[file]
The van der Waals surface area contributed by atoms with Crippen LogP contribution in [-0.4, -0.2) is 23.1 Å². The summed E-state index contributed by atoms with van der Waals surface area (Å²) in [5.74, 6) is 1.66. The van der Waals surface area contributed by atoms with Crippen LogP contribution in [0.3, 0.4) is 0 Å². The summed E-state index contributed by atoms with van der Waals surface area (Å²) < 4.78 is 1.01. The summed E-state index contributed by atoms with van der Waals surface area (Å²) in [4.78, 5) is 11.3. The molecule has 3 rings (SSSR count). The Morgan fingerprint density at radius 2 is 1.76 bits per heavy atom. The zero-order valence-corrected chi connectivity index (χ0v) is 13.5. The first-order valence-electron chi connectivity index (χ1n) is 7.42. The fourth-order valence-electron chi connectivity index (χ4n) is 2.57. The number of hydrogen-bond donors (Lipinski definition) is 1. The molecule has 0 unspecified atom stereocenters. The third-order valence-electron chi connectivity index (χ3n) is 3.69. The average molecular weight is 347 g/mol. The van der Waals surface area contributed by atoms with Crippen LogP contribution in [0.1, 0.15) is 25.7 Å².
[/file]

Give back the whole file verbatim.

The van der Waals surface area contributed by atoms with Crippen LogP contribution in [-0.4, -0.2) is 23.1 Å². The summed E-state index contributed by atoms with van der Waals surface area (Å²) in [5.74, 6) is 1.66. The van der Waals surface area contributed by atoms with Crippen LogP contribution in [0.3, 0.4) is 0 Å². The summed E-state index contributed by atoms with van der Waals surface area (Å²) < 4.78 is 1.01. The summed E-state index contributed by atoms with van der Waals surface area (Å²) in [4.78, 5) is 11.3. The molecule has 3 rings (SSSR count). The Morgan fingerprint density at radius 2 is 1.76 bits per heavy atom. The zero-order valence-corrected chi connectivity index (χ0v) is 13.5. The first-order valence-electron chi connectivity index (χ1n) is 7.42. The fourth-order valence-electron chi connectivity index (χ4n) is 2.57. The number of hydrogen-bond donors (Lipinski definition) is 1. The molecule has 0 unspecified atom stereocenters. The third-order valence-electron chi connectivity index (χ3n) is 3.69. The average molecular weight is 347 g/mol. The van der Waals surface area contributed by atoms with Crippen LogP contribution in [0.1, 0.15) is 25.7 Å².